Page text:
History of YOLO
To stimulate a dialogue about Sexual Reproductive Health & Rights (SRHR) with teenagers is the most important goal of YOLO, but
HOW to stimulate a dialogue and start sexual education? How to start and When?
The YOLO.game is an initiative of Marleen Engbersen Project Management. In 2002 already Engbersen founded the WEB.foundation together with Karin van Paassen. Their goal: to inform adolescents about HIV/ Aids before they would become sexually active. In close cooperation with NGO’s such as PLAN, UNICEF, ICCO, the Dutch HIV association, PATH Thailand, CORDAID, Dutch AIDS foundation, Virgin Unite (charity arm of Sir Richard Branson) etc. they developed tools for communication about HIV/Aids in different countries.
LOVE.check games – FAMILY.matter games – STOP.ebola game – films The Story of Bobo.
All the games are based on the principle of ‘Memory-game’ and are developed together with local experts in health care. Each game consists of cards which shows daily life situations and involve topics such as: relationships, sexuality, HIV/Aids to encourage people to talk about these delicate issues. All the games were evaluated by cultural anthropologists. The outcome was that children have more information after playing the games and also discuss about all kind of important topics in their daily life situations depicted in the cards. Rural children and street children with negative sexual experiences were able to talk about sexuality for the first time.
The foundation also realized 15 trainings films to guide adults to address adolescent sexuality issues. These 15 short films can be of great assistance when you want to play YOLO.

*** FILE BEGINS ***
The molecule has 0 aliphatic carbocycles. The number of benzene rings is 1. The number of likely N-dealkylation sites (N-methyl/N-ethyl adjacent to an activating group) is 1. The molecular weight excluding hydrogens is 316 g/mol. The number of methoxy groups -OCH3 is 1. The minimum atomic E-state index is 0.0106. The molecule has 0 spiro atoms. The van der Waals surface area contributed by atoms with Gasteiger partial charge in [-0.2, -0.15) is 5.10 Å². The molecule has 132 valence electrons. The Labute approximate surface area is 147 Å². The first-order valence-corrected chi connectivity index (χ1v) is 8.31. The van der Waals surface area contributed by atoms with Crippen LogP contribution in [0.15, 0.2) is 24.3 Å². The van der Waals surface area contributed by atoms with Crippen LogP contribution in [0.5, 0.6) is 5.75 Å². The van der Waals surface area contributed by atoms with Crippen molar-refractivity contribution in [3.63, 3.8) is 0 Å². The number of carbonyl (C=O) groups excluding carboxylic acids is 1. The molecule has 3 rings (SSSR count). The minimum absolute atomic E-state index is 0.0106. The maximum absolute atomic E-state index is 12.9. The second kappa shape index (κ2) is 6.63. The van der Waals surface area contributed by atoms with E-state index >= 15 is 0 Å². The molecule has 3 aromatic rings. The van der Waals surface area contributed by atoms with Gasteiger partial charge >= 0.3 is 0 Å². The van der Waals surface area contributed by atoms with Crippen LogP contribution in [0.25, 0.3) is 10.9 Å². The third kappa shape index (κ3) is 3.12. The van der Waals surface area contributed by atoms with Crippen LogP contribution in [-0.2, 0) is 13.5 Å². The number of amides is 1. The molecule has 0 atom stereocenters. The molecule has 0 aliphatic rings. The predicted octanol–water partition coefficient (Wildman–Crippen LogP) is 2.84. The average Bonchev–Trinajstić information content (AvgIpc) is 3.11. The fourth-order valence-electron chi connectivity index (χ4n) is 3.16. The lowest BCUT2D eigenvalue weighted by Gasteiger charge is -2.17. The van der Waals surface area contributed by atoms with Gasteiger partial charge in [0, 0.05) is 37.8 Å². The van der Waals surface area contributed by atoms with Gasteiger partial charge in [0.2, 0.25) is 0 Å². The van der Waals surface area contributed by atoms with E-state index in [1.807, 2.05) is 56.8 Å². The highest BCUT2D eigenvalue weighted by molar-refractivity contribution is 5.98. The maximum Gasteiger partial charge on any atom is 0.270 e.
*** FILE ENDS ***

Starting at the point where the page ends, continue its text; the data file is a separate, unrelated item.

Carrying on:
In 2018 the WEB.foundation stopped her activities and Engbersen decided to continue as she developed a new innovative game YOLO as social entrepreneur. With her experience of more than 15 years in creating edutainment games, she thinks it is high time that parents and teachers encourage young adults to learn to talk to each other about the issues related to healthy sexual behavior.
That’s why Engbersen created YOLO as it is a communication tool about SRHR.
Since the #MeToo-campaign more and more people become aware about the necessity – to learn to talk – more openly about SRHR. It is of great importance that parents and teachers discuss SRHR issues and feel comfortable themselves while discussing these with their youngsters.
And for the youngsters:
Knowing that they are supported and informed, making these teens more likely to have a healthy and enjoyable sexual life because they are better equipped to make informed discussions.
On the internet young people have access to a lot of information but YOLO provides more personal, interactive, educative and (very important) a more friendly exchange of SRHR issues.
With YOLO questions like ‘how to live together’ and ‘how could I tell I’m not in the mood’ can be discussed more easily. It is a tool to support adolescents who can be vulnerable among their peers and to ensure that boys and girls feel strong and become self-reliant in listening carefully to their own wishes and limits.
YOLO as a tool: to empower young people to prevent unhealthy sexual behavior in order to reduce the chance of damaged injured souls.